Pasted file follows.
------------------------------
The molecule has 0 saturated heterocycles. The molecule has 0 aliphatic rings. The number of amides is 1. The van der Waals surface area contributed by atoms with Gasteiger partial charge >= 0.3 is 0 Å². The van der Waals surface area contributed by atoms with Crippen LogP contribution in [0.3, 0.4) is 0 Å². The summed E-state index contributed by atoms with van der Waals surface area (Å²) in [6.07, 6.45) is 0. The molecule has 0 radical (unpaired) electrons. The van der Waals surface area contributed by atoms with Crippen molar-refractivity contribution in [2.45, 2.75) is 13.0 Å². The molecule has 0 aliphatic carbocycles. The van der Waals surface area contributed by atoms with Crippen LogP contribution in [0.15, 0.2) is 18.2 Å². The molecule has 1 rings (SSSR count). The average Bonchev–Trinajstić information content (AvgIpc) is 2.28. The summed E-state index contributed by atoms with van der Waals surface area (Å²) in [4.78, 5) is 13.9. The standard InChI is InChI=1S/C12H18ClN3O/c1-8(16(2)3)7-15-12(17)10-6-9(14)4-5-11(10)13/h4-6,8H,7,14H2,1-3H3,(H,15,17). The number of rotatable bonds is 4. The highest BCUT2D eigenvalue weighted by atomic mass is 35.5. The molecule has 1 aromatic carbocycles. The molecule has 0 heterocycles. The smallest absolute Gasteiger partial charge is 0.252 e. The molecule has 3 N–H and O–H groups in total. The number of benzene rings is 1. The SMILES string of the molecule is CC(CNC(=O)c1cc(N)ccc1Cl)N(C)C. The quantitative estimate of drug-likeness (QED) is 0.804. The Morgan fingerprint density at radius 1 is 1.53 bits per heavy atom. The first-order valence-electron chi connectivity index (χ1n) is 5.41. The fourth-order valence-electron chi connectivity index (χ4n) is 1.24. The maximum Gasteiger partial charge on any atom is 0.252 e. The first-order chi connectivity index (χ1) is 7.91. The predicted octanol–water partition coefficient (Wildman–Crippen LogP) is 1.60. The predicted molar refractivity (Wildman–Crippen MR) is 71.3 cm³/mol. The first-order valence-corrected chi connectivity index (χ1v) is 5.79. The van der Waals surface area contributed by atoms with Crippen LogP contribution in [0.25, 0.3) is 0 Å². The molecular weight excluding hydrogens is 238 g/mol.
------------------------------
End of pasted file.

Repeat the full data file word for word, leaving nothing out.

The molecule has 0 saturated heterocycles. The molecule has 0 aliphatic rings. The number of amides is 1. The van der Waals surface area contributed by atoms with Gasteiger partial charge >= 0.3 is 0 Å². The van der Waals surface area contributed by atoms with Crippen LogP contribution in [0.3, 0.4) is 0 Å². The summed E-state index contributed by atoms with van der Waals surface area (Å²) in [6.07, 6.45) is 0. The molecule has 0 radical (unpaired) electrons. The van der Waals surface area contributed by atoms with Crippen molar-refractivity contribution in [2.45, 2.75) is 13.0 Å². The molecule has 0 aliphatic carbocycles. The van der Waals surface area contributed by atoms with Crippen LogP contribution in [0.15, 0.2) is 18.2 Å². The molecule has 1 rings (SSSR count). The average Bonchev–Trinajstić information content (AvgIpc) is 2.28. The summed E-state index contributed by atoms with van der Waals surface area (Å²) in [4.78, 5) is 13.9. The standard InChI is InChI=1S/C12H18ClN3O/c1-8(16(2)3)7-15-12(17)10-6-9(14)4-5-11(10)13/h4-6,8H,7,14H2,1-3H3,(H,15,17). The number of rotatable bonds is 4. The highest BCUT2D eigenvalue weighted by atomic mass is 35.5. The molecule has 1 aromatic carbocycles. The molecule has 0 heterocycles. The smallest absolute Gasteiger partial charge is 0.252 e. The molecule has 3 N–H and O–H groups in total. The number of benzene rings is 1. The SMILES string of the molecule is CC(CNC(=O)c1cc(N)ccc1Cl)N(C)C. The quantitative estimate of drug-likeness (QED) is 0.804. The Morgan fingerprint density at radius 1 is 1.53 bits per heavy atom. The first-order valence-electron chi connectivity index (χ1n) is 5.41. The fourth-order valence-electron chi connectivity index (χ4n) is 1.24. The maximum Gasteiger partial charge on any atom is 0.252 e. The first-order chi connectivity index (χ1) is 7.91. The predicted octanol–water partition coefficient (Wildman–Crippen LogP) is 1.60. The predicted molar refractivity (Wildman–Crippen MR) is 71.3 cm³/mol. The first-order valence-corrected chi connectivity index (χ1v) is 5.79. The van der Waals surface area contributed by atoms with Crippen LogP contribution in [0.25, 0.3) is 0 Å². The molecular weight excluding hydrogens is 238 g/mol.